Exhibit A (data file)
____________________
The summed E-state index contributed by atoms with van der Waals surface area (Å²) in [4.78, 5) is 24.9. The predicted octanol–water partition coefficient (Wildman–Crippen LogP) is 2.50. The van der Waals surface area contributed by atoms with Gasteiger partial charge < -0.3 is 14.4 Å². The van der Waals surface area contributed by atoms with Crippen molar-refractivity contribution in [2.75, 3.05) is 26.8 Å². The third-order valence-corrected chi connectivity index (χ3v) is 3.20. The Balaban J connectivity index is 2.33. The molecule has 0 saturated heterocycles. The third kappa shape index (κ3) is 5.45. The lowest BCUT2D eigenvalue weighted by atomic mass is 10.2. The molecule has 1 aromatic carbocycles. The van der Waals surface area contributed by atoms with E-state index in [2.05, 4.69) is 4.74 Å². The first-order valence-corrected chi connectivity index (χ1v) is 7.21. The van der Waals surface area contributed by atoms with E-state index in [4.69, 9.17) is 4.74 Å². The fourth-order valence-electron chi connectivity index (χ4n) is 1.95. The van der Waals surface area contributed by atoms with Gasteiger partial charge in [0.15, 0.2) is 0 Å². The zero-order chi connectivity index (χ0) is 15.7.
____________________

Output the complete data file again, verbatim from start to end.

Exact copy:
The summed E-state index contributed by atoms with van der Waals surface area (Å²) in [4.78, 5) is 24.9. The predicted octanol–water partition coefficient (Wildman–Crippen LogP) is 2.50. The van der Waals surface area contributed by atoms with Gasteiger partial charge < -0.3 is 14.4 Å². The van der Waals surface area contributed by atoms with Crippen molar-refractivity contribution in [2.75, 3.05) is 26.8 Å². The third-order valence-corrected chi connectivity index (χ3v) is 3.20. The Balaban J connectivity index is 2.33. The molecule has 0 saturated heterocycles. The third kappa shape index (κ3) is 5.45. The lowest BCUT2D eigenvalue weighted by atomic mass is 10.2. The molecule has 1 aromatic carbocycles. The van der Waals surface area contributed by atoms with E-state index in [2.05, 4.69) is 4.74 Å². The first-order valence-corrected chi connectivity index (χ1v) is 7.21. The van der Waals surface area contributed by atoms with E-state index in [4.69, 9.17) is 4.74 Å². The fourth-order valence-electron chi connectivity index (χ4n) is 1.95. The van der Waals surface area contributed by atoms with Gasteiger partial charge in [0.15, 0.2) is 0 Å². The zero-order chi connectivity index (χ0) is 15.7.